Prepaid Credit Cards for Teenagers

Prepaid Credit Cards for TeenagersTeens and money: how do we go about teaching them to spend it wisely?

Well, believe it or not, there are times when one finds some helpful suggestions from television commercials and it just so happens that I saw a product advertised that gave me an idea about how to teach this important concept. It revolved around a prepaid credit card for teenagers, and even though I realize that the aim of the issuer is to find another way to increase its bottom line, I could see several advantages for both teens and parents.

These advantages appealed to me personally since, just last week, our daughter was talking about an incident that happened to her and her son (our grandson) that reflects the struggles that young teens face when it comes to budgeting their finances. In this incident, our daughter had given her son (age 13) $30 in cash to buy his lunches at school. A normal price for a lunch meal is $2.50 per meal and, in theory, the money should have lasted him between seven to 10 school days. However, after four days, the boy had depleted all of his cash and come back to Mom asking for more money.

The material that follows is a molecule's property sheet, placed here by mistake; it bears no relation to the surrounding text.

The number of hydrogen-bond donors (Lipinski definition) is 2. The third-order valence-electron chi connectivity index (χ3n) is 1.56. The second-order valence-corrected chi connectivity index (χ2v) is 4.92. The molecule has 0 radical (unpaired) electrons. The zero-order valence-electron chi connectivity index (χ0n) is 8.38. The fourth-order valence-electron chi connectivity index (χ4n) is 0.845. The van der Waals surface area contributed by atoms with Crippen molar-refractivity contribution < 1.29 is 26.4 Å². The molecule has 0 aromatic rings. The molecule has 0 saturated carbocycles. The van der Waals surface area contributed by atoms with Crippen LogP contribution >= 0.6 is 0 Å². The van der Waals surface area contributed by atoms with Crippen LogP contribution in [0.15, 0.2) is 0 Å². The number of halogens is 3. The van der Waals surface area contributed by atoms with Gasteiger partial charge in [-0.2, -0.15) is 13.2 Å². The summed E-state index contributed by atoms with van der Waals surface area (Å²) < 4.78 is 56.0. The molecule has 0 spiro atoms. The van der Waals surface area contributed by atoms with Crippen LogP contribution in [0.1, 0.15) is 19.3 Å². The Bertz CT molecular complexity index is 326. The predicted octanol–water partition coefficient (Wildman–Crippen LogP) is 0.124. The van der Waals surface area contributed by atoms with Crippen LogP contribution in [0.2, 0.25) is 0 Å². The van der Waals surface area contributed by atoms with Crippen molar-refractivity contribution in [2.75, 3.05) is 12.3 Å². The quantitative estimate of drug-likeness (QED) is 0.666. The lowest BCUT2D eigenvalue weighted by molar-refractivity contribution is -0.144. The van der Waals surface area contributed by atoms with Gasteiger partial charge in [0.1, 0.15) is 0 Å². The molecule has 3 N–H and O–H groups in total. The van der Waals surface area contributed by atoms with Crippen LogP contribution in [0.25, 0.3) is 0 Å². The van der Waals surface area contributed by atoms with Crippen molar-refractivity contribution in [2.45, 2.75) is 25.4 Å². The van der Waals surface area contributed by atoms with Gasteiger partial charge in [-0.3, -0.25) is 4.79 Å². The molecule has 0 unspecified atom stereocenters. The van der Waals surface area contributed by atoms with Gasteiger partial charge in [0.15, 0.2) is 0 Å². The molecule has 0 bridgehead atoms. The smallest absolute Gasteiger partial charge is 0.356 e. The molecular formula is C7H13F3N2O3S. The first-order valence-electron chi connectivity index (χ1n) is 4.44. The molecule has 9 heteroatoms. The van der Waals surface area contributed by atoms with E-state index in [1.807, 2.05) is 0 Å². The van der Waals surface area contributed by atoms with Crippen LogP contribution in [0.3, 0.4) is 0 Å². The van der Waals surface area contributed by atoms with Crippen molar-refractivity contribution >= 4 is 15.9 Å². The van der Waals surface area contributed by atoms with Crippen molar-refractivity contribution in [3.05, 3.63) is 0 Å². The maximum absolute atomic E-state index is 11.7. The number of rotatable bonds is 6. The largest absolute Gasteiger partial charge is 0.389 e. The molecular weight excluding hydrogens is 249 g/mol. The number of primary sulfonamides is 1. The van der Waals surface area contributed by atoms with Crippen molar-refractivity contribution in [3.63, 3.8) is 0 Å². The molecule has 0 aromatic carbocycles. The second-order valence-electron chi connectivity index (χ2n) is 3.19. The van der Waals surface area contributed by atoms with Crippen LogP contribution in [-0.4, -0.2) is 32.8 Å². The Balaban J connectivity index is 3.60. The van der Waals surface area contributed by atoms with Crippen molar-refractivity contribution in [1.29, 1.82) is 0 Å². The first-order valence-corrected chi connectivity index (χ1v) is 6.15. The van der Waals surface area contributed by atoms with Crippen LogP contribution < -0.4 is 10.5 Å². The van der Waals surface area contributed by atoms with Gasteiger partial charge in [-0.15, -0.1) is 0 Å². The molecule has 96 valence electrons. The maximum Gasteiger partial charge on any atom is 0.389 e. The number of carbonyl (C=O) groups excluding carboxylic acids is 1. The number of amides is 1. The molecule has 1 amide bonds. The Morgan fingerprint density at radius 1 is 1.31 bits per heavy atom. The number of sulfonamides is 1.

What’s interesting about this situation is that it mirrors what many young teens face as they attempt to comprehend the concept of money and how to budget it. At this age, while many teens have been given an allowance, they are not expected to stay within its limits and, once it is exhausted, they simply go to Mom or Dad and state their wants or needs. So, now that they are nearing adulthood, how do we teach them to control their cash so that it covers their needs? Does the parent have to budget it for them by monitoring their spending habits by only doling out a portion of their allowance at a time? If the parent does that, how will they ever learn what happens if they don’t hold back those funds needed for future purchases?

It is unfortunate, but we, as parents or grandparents, find it very hard to see our children want for anything, and I know that many of you who are reading this article have already experienced this situation with your own children. So how does one instill upon a teen the value of money? First, remember that, unless a teen is earning their own cash, what seems natural to us may seem extremely foreign to them. In fact, understanding the value of a dollar may seem like a foreign subject since they are accustomed to simply asking and receiving without thought of how hard the parent works to earn that dollar.

I say all of this to explain what I believe are the advantages of a prepaid credit card for teenagers.

  • Unlike a traditional credit card, there is no positive or negative effect on either the parent or teen’s credit score.
  • If there is money in the account, the teen can spend it.